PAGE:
GM Ryan Pace remains in charge. That means the Chicago Bears roster is still his to do with as he wishes. Control of the final 53 for the 2018 season will rest on his shoulders. However, make no mistake. The Matt Nagy hire is going to alter things. In particular how Pace approaches the draft. Coaches have certain priorities when it comes to personnel. Nagy is not John Fox. Pace prides himself on collaborative efforts, so what can we expect?
Looking back over the past three years it became clear that the Bears tended to favor two positions during the Fox era. One was running back and the other was safety. Being a defensive coach it would make sense Fox favored a strong stable of backs. Chicago added Jeremy Langford, Jordan Howard and Tarik Cohen respectively.
It’s also important to remember that way back when Fox was a defensive backs coach. So favoring safeties made sense as well with Adrian Amos, Deon Bush, DeAndre Houston-Carson and Eddie Jackson being new additions. Nagy though is not Fox. In fact he’s nothing like Fox. They come from completely different backgrounds and that will change things in the draft.
Matt Nagy hire could lead to heavier emphasis up front
John Mullin of CSN Chicago made an interesting point in regards to the draft situation. Nagy comes from the Andy Reid school. It’s been drilled into him over the past 10 years that nothing is more important to invest in for an offensive head coach than the offensive line.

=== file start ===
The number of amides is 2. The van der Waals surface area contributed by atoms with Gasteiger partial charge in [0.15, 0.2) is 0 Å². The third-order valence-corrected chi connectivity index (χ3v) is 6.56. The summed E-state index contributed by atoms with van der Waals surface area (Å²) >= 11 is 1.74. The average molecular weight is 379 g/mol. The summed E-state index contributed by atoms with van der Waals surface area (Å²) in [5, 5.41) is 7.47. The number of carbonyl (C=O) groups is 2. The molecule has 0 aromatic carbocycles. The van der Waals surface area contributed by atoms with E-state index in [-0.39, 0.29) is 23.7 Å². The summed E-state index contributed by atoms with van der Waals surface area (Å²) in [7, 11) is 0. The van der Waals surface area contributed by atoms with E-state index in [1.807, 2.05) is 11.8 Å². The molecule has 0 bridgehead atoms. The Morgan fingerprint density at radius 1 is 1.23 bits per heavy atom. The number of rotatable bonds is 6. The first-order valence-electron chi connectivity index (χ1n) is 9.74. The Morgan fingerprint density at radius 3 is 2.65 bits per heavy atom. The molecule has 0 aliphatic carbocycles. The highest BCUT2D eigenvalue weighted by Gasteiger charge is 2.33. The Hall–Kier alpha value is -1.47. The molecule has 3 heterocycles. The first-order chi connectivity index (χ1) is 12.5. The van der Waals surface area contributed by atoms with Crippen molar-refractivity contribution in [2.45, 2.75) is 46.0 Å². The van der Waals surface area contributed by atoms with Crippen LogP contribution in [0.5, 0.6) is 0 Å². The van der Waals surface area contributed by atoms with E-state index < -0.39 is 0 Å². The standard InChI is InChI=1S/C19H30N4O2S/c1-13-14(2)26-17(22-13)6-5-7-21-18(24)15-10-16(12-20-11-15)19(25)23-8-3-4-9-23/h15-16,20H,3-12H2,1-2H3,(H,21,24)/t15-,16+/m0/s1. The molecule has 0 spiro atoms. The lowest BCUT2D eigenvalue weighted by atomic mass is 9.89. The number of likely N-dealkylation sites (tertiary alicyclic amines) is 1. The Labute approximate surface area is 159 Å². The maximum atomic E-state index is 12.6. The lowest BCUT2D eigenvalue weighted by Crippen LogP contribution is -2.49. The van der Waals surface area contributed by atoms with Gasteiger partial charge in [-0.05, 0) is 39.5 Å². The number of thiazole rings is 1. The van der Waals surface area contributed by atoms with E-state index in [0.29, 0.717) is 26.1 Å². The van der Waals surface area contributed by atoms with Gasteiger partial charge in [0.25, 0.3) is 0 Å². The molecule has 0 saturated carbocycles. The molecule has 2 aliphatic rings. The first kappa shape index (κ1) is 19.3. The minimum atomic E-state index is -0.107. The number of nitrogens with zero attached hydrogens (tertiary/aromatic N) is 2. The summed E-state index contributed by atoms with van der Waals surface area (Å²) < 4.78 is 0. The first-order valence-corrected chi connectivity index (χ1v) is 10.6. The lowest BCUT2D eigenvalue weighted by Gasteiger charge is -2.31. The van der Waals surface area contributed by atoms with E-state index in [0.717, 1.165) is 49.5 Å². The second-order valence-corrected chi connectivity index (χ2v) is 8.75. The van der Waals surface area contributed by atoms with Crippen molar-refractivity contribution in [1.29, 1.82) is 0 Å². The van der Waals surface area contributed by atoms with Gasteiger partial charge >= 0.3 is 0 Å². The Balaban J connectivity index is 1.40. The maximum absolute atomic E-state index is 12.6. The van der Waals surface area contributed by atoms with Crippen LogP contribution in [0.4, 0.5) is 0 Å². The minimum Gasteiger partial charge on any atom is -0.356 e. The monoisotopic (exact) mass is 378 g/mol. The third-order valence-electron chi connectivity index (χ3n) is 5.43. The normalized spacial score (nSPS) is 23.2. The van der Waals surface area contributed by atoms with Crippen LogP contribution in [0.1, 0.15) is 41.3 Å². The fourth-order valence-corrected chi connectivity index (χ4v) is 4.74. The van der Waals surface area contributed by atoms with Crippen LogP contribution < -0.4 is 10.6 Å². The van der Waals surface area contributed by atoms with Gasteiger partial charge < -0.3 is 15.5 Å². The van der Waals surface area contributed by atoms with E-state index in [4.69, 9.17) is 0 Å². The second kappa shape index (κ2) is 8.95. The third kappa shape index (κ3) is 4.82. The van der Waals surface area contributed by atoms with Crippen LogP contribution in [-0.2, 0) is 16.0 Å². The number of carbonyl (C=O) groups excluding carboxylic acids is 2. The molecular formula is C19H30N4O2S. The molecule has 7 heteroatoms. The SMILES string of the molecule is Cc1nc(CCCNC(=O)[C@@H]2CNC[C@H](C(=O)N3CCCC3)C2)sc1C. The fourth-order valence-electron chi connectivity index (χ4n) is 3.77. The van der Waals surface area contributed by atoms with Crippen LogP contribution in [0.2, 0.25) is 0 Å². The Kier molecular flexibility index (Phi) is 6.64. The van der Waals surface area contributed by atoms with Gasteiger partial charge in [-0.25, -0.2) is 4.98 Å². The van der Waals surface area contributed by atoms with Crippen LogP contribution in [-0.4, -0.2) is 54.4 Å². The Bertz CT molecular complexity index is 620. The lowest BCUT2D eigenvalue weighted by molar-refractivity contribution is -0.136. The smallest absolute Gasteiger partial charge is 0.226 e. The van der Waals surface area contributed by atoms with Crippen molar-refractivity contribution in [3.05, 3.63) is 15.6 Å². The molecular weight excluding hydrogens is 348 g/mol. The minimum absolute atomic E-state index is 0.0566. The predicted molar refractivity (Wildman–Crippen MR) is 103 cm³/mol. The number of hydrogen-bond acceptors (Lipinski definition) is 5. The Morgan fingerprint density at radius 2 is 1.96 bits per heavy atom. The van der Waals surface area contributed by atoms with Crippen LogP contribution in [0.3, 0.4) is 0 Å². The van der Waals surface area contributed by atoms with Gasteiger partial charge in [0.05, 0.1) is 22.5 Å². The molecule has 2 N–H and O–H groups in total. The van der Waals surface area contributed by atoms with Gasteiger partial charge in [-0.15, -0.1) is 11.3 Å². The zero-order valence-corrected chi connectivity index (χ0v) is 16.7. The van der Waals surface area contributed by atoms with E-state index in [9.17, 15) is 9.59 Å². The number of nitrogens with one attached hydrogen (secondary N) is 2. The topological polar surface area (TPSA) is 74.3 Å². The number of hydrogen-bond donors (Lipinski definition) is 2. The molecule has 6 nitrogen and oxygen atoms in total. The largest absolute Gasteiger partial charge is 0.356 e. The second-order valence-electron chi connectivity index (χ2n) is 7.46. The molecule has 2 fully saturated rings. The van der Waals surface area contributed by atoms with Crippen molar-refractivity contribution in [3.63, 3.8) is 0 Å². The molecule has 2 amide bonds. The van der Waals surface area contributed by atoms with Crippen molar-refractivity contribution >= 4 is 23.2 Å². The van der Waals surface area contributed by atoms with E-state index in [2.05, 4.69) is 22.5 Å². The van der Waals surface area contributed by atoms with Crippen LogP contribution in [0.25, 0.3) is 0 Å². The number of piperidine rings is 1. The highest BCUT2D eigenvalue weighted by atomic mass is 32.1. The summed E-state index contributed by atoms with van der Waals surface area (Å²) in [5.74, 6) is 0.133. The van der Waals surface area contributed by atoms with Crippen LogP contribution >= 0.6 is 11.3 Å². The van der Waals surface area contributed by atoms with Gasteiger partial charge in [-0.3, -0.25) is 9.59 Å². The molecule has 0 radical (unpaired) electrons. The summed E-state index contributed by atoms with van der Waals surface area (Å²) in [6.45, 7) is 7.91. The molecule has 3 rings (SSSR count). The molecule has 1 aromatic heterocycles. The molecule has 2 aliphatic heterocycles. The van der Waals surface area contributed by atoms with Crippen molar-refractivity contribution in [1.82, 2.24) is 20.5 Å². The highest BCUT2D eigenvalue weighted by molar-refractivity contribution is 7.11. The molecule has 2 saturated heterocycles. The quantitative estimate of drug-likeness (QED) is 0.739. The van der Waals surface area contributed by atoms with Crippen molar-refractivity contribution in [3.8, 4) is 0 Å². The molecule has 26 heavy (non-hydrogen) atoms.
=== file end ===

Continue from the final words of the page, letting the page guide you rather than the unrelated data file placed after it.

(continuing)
— John Mullin (@moonmullinNBCS) January 12, 2018
Indeed it’s true. Between 2009 and 2017 with the Philadelphia Eagles and Kansas City Chiefs, Reid’s teams have drafted a whopping 16 offensive linemen. Five of them ended up going in the first four rounds.
It’s hard to argue with the results. From 2008 to 2016, the Eagles and Chiefs produced a top 10 scoring offense seven times. It’s not always glamorous but constant investment in the offensive line coupled with an offensive head coach tends to get results. The Dallas Cowboys are another team that has proven this theory over the past few years.
The Bears hiring Harry Hiestand as their new offensive line coach adds to this idea of taking that area seriously. He is one of the best in the business and will help them identify quality linemen in the draft. That includes potential first round picks Quenton Nelson and Mike McGlinchey whom he groomed personally at Notre Dame.
Above anything else this represents a likelihood that everything will be about controlling the line of scrimmage moving forward.